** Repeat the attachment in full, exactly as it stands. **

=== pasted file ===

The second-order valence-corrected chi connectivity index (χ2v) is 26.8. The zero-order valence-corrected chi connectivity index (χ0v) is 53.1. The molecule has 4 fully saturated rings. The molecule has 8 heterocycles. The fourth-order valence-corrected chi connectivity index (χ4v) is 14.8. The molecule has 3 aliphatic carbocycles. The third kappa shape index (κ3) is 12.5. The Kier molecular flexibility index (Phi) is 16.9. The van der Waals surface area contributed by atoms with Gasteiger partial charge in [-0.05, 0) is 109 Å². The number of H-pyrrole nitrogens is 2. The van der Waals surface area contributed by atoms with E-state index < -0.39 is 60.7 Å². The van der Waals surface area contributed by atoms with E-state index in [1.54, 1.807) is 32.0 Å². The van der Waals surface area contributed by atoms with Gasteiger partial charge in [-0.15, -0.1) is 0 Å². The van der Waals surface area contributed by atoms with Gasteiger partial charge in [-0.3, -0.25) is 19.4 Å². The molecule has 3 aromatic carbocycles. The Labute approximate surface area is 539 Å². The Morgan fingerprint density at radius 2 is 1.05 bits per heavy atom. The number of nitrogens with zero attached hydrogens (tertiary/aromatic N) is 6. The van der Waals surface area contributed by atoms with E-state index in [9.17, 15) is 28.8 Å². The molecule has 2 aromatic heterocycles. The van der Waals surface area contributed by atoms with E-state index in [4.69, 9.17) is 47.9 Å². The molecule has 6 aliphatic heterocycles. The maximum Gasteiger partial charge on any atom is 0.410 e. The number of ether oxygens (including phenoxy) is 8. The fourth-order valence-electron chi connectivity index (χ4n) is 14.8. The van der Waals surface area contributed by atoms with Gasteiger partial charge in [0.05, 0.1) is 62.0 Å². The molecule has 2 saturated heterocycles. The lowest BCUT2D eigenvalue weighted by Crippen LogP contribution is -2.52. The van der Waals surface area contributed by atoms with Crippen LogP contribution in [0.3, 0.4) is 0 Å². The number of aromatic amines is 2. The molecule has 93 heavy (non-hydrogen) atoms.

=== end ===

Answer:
The second-order valence-corrected chi connectivity index (χ2v) is 26.8. The zero-order valence-corrected chi connectivity index (χ0v) is 53.1. The molecule has 4 fully saturated rings. The molecule has 8 heterocycles. The fourth-order valence-corrected chi connectivity index (χ4v) is 14.8. The molecule has 3 aliphatic carbocycles. The third kappa shape index (κ3) is 12.5. The Kier molecular flexibility index (Phi) is 16.9. The van der Waals surface area contributed by atoms with Gasteiger partial charge in [-0.05, 0) is 109 Å². The number of H-pyrrole nitrogens is 2. The van der Waals surface area contributed by atoms with E-state index < -0.39 is 60.7 Å². The van der Waals surface area contributed by atoms with E-state index in [1.54, 1.807) is 32.0 Å². The van der Waals surface area contributed by atoms with Gasteiger partial charge in [-0.15, -0.1) is 0 Å². The van der Waals surface area contributed by atoms with Gasteiger partial charge in [-0.3, -0.25) is 19.4 Å². The molecule has 3 aromatic carbocycles. The Labute approximate surface area is 539 Å². The Morgan fingerprint density at radius 2 is 1.05 bits per heavy atom. The number of nitrogens with zero attached hydrogens (tertiary/aromatic N) is 6. The van der Waals surface area contributed by atoms with E-state index in [9.17, 15) is 28.8 Å². The molecule has 2 aromatic heterocycles. The van der Waals surface area contributed by atoms with E-state index in [4.69, 9.17) is 47.9 Å². The molecule has 6 aliphatic heterocycles. The maximum Gasteiger partial charge on any atom is 0.410 e. The number of ether oxygens (including phenoxy) is 8. The fourth-order valence-electron chi connectivity index (χ4n) is 14.8. The van der Waals surface area contributed by atoms with Gasteiger partial charge in [0.05, 0.1) is 62.0 Å². The molecule has 2 saturated heterocycles. The lowest BCUT2D eigenvalue weighted by Crippen LogP contribution is -2.52. The van der Waals surface area contributed by atoms with Crippen LogP contribution in [0.3, 0.4) is 0 Å². The number of aromatic amines is 2. The molecule has 93 heavy (non-hydrogen) atoms.